It seems the vice kings of the Levee might have gotten cold feet, for during several subsequent meetings in the mezzanine of the Hotel Sherman, Cullett had to admit he had been unable to procure the agreed-upon sums. However, finally, on February 26, everyone was convinced that Dannenberg was ready to go on the take, and a meeting at Sheridan and Wilson was planned where Cullett would hand over a $500 down payment on the first month's payoff.
Before the designated meeting time, Inspector Dannenberg was thoroughly searched by four of his men to insure he had no money on his person before leaving, and two Chicago Tribune reporters were tipped off to the story. At 8:40 p.m. on Feb. 26, Dannenberg arrived at MacLean's Central Drug Store at 1000 W. Wilson Ave. to await the arrival of Cullett. His fellow officers and the reporters hid nearby in doors and entryways.
Five minutes later, a taxicab dropped off Harry Cullett on the opposite corner. Cullett told the driver to run the meter and wait for him, while he walked briskly across the street to where Dannenberg was standing in front of the drug store window. He touched the Inspector on the shoulder, and the two began walking north on Sheridan Rd. up to Leland Ave. Then they walked back towards Wilson. Four times, Cullett led Dannenberg back and forth on the block, checking to be sure no one was following or watching. Finally, Cullett and Dannenberg darted across Sheridan to an alley behind the Grasmere hotel across the street from the drug store.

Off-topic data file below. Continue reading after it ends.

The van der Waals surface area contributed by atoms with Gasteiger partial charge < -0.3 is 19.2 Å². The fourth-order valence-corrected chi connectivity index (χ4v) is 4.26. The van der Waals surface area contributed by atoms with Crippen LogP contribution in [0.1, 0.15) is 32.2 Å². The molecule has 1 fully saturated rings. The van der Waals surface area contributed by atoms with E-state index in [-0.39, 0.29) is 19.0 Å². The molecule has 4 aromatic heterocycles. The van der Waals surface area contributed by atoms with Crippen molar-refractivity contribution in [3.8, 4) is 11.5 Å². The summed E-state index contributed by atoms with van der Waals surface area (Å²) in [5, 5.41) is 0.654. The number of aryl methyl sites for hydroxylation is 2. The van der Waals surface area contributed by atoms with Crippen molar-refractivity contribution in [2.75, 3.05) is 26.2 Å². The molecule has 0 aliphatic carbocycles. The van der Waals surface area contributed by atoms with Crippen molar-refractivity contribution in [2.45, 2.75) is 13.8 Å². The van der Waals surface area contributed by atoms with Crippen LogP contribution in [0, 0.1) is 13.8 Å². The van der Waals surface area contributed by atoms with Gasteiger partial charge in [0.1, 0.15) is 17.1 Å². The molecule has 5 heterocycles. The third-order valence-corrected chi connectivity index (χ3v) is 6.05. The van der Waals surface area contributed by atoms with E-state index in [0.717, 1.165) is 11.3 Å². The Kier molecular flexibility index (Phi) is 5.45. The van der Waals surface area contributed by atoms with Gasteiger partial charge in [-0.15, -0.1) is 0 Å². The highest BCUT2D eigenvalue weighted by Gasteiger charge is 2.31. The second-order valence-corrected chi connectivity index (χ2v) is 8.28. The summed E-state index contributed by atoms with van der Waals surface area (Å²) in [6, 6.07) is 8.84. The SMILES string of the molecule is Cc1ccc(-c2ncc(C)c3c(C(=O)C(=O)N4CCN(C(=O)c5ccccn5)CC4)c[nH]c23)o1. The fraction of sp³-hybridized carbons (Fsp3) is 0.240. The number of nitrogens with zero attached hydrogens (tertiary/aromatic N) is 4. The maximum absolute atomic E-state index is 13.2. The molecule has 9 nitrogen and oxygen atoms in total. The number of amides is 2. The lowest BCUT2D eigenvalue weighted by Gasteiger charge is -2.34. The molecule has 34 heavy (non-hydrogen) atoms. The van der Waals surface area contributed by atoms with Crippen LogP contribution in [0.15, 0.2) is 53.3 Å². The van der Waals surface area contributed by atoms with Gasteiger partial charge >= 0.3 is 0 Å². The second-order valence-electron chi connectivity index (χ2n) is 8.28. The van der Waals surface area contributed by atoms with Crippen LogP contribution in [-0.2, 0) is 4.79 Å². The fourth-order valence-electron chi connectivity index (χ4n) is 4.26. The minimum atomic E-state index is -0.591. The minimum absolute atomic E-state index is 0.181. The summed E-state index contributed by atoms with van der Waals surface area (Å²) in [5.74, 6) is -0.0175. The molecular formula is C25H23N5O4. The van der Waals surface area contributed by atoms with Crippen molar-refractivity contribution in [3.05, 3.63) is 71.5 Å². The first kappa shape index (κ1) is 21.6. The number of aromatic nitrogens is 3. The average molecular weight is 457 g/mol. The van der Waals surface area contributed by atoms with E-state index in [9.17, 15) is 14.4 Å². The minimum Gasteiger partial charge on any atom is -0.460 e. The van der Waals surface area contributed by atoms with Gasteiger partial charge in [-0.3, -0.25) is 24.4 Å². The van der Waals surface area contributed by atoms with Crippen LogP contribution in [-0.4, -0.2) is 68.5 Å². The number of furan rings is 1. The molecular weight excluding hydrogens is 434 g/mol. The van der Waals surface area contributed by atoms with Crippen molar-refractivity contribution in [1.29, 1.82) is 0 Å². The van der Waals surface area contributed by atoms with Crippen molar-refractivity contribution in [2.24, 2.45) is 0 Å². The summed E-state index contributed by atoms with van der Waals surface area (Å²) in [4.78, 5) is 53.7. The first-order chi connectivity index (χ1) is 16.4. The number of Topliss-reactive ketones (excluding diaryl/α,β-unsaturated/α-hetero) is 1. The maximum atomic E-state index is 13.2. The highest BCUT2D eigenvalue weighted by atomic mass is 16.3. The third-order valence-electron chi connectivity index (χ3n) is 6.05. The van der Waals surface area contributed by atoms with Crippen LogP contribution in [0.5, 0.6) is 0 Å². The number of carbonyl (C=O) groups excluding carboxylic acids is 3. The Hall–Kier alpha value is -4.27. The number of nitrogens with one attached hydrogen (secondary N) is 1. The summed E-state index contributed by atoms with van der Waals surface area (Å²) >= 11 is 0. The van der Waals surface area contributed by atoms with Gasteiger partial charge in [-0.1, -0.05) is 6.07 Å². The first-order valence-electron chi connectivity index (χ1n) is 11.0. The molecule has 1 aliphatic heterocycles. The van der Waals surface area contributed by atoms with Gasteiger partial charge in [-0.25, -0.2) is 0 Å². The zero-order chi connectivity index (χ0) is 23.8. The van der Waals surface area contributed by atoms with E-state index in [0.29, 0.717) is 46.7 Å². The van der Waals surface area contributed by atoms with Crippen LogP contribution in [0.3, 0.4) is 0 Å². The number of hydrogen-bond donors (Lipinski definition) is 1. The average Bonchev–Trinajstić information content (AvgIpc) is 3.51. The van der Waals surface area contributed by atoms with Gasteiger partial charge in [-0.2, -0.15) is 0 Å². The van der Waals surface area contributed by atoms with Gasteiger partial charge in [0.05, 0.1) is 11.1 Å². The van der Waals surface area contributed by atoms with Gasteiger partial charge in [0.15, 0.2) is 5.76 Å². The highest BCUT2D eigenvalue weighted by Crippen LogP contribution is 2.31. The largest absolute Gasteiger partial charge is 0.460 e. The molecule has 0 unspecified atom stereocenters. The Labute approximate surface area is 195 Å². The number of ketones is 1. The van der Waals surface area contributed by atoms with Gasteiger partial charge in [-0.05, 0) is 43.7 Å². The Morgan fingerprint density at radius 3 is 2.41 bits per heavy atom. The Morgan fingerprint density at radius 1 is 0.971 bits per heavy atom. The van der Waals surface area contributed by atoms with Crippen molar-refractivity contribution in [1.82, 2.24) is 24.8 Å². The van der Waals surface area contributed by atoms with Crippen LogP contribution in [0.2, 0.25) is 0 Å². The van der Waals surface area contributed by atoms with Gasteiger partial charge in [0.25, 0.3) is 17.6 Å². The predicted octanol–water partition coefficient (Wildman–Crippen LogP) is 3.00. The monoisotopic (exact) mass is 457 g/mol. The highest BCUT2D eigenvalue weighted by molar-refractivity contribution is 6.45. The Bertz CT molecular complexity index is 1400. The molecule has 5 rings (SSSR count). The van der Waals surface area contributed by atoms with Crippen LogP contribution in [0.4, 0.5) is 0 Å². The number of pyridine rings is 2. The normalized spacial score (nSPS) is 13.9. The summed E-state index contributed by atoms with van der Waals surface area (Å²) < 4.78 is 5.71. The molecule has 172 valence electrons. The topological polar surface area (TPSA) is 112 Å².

Cullett handed the money over to Dannenberg, and the two reappeared and walked back toward the corner of Sheridan and Wilson. When they reached the corner, Dannenberg removed his hat, a predetermined signal, which brought the four Morals squad officers out into the street, surrounding the pair.